Blog: A Code fit for the future
16 July 2018
Paul George, Executive Director of Corporate Governance and Reporting, Financial Reporting Council
It has been a tumultuous time for UK corporate governance, with Prime Ministerial statements, select committee inquiries, public consultations, a government green paper and a fundamental review of the UK Corporate Governance Code. Despite the spotlight, corporate governance in the UK remains the international gold standard, yet there are opportunities to raise standards further and restore trust.
Decline in public trust in business has been fueled in part by high-profile business failures such as BHS and Carillion, excessive executive pay packages, accusations of multinational firms avoiding paying their fair share of tax, stagnant real wage growth, and an increase in what are perceived to be insecure or even exploitative employment contracts.
Today’s publication of a new shorter, sharper UK Corporate Governance Code raises the bar for UK businesses – and they need to make sure they are up to the challenge.
So, what’s new?
The UK’s corporate governance framework is based on a system of shareholder primacy, but public opinion has shifted to focus on boards’ responsibilities towards other stakeholders including their workforce, their suppliers, and the broader community in which they operate. This is encapsulated in section 172 of the Companies Act 2006 but directors’ explanations of how they have complied with it have often been insufficient.
So as part of a broader reform package, the Government is introducing secondary legislation
to require all companies of a significant size (private as well as public) to explain how their directors comply with the requirements of section 172. The new Code asks companies to explain how they have done this, consistent with the FRC’s guidance on the Strategic Report. In the case of staff there is a new provision to enable greater board engagement with the views of the workforce.
To address public concern over executive remuneration, the new Code emphasises that remuneration committees should take into account workforce remuneration policies and practices when setting director remuneration, and, importantly, to step back from formulaic calculations of performance-related pay awards and apply discretion when the resulting outcome is not justified. Inevitably Remuneration Committees will need to earn the trust of shareholders with downward discretion before proposing upward discretion.
The new Code strengthens the role of the Nomination Committee on succession planning and on establishing a diverse Board. Board Effectiveness reviews are fundamental to effective governance, and the requirements, particularly for independently facilitated reviews, have been strengthened.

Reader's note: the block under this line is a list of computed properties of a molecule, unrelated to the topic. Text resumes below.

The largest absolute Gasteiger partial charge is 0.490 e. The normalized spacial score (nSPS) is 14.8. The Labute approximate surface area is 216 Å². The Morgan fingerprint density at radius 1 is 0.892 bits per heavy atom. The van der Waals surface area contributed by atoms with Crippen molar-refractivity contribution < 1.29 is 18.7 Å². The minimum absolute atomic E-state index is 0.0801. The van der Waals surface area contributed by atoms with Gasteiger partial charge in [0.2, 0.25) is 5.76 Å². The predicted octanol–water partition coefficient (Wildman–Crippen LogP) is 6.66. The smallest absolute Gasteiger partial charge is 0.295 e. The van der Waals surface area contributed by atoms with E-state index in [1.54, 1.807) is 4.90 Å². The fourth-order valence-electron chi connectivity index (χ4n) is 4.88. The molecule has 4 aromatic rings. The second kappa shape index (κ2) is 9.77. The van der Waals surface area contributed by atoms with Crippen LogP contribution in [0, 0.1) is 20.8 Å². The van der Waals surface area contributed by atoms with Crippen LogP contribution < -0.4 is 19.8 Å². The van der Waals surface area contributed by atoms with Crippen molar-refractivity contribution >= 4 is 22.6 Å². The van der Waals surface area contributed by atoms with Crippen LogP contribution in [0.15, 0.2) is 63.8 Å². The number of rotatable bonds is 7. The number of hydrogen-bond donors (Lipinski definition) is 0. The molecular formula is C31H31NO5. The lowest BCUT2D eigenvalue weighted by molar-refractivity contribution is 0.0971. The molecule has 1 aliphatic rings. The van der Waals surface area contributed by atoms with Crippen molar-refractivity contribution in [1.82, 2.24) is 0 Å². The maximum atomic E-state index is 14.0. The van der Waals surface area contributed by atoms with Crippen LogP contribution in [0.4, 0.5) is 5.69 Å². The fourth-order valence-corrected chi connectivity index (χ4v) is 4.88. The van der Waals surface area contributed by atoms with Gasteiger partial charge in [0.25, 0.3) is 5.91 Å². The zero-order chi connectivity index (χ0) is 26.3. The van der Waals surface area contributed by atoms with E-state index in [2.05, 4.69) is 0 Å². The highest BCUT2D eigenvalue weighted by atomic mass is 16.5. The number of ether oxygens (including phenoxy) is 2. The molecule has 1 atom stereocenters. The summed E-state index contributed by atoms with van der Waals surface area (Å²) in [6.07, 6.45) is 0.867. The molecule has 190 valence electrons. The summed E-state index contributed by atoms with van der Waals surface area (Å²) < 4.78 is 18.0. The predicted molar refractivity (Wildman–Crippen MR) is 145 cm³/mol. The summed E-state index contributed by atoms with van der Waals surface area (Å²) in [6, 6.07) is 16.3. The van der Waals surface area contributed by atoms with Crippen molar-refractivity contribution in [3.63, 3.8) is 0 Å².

Shareholders play a vital role in holding businesses to account but this is only effective if companies regularly engage with shareholders and provide accurate and timely information to them.
To bolster this engagement, the new Code states that companies should explain the actions they intend to take to consult shareholders when more than 20% of votes have been cast against a resolution. They should also publish an update no later than six months after such a vote, and a final summary should be included in the annual report detailing the impact that shareholder feedback has had and any actions it has subsequently taken. Combined with the Investment Association’s Public Register
which lists significant shareholder opposition to votes, this should facilitate greater dialogue, transparency and understanding between shareholders and the companies they invest in.
The new Code retains its ‘comply or explain’ approach, which enables the UK’s diverse range of listed businesses to engage meaningfully with it, while allowing a company’s specific circumstances to be taken into account. A renewed emphasis on the Principles of the Code and how they have been applied will also encourage more meaningful board engagement and shifts the trend from a tick box approach to governance.
A high-quality corporate governance framework cannot eradicate the possibility of business failure, but it is essential to steering good decision taking, to shaping the appropriate culture that enables business to thrive, and to maintaining public and investor confidence in the integrity of business.
Business continues to be a force for good in society. The new Code is designed to reinforce this and help businesses demonstrate their value to – and consider their impact on, their employees and wider society.
The new Code has set a higher standard for UK corporate governance that businesses must now step up to meet. Not only must leaders engage with the letter of the new Code, but to begin restoring public trust they must also engage with its spirit if the UK is to continue setting a benchmark for high-quality corporate governance internationally.